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My hon. Friend has been very active and effective in campaigning for rural post offices, and I applaud him. As I said, this is an important debate, and valuable contributions have been made by hon. Members on both sides of the Chamber. Why is there so much concern about maintaining the network? It is a remarkable network. We have heard that 60 per cent. of villages across the country still have a post office. The relevant figure is massively higher than that for all the banks put together. The network is a precious resource. My great frustration is that much more could be done with it but is not being done; it could be exploited much more effectively. Several hon. Members have made that point, to which I shall return.

The hon. Member for North Shropshire and others have said that the network serves 12 million customers a week. That is a very large number of people throughout rural areas in this country. It is an essential service and that is how it needs to be seen. It is essential for elderly people, disabled people and people without access to a car. There is often a fear that the Government do not fully understand the problem of rural poverty. Government Members largely represent urban areas, and sometimes there is a failure to recognise hidden poverty in rural areas and the problem of isolation that goes with it.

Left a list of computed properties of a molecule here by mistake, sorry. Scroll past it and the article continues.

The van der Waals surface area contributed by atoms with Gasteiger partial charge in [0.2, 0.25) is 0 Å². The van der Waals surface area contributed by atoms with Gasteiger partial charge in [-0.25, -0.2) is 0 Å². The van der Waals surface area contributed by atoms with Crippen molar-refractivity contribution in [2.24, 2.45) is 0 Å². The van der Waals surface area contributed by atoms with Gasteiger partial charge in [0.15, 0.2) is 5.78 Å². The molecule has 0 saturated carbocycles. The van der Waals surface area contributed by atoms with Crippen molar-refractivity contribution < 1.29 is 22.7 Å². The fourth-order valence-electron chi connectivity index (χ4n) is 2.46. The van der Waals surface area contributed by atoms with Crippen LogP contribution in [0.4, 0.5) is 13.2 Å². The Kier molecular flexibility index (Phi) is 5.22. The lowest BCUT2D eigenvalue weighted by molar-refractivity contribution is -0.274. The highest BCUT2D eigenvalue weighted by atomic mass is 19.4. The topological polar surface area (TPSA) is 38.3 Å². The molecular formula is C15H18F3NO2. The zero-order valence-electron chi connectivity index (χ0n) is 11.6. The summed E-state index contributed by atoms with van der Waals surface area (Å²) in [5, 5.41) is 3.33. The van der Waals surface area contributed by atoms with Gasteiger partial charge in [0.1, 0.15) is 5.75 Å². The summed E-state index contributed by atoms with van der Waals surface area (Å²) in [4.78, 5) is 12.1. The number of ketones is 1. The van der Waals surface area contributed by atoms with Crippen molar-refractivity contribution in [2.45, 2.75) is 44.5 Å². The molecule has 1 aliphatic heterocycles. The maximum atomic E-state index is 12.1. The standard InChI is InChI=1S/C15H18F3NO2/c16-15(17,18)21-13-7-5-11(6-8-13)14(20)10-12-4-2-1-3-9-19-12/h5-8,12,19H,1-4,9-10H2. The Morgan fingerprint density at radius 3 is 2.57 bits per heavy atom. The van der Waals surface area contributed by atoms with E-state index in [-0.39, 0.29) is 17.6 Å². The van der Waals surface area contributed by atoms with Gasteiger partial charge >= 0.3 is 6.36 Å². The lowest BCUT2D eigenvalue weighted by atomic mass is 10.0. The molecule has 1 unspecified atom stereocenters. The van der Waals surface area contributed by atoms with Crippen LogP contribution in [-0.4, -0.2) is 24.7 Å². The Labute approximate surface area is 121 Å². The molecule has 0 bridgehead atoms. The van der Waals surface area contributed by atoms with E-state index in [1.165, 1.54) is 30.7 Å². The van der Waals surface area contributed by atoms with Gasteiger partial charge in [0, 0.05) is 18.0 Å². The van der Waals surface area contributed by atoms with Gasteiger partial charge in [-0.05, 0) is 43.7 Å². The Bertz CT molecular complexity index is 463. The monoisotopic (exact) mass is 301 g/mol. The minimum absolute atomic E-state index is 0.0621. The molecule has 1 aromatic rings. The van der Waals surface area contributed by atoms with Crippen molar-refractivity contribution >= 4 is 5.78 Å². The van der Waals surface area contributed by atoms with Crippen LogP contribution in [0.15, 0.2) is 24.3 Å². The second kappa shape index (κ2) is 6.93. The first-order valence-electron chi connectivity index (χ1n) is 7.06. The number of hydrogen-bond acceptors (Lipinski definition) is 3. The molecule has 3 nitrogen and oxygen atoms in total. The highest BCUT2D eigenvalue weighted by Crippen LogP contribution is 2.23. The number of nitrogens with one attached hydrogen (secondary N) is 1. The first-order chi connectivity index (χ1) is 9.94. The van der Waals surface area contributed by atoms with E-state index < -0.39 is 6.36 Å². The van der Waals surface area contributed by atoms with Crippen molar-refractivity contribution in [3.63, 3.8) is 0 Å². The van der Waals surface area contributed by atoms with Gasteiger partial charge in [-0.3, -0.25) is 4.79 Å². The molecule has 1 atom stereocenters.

If the public transport system is no good, as my hon. Friend the Member for Caithness, Sutherland and Easter Ross (John Thurso) mentioned, and there is no post office or shop in the village, one really is stuck. More and more frequently, carers who look after loved ones are completely isolated in small rural communities. My hon. Friend the Member for Inverness, Nairn, Badenoch and Strathspey also referred to the dramatic loss of business through the transfer to direct payments and the aggressive pressure on people to transfer.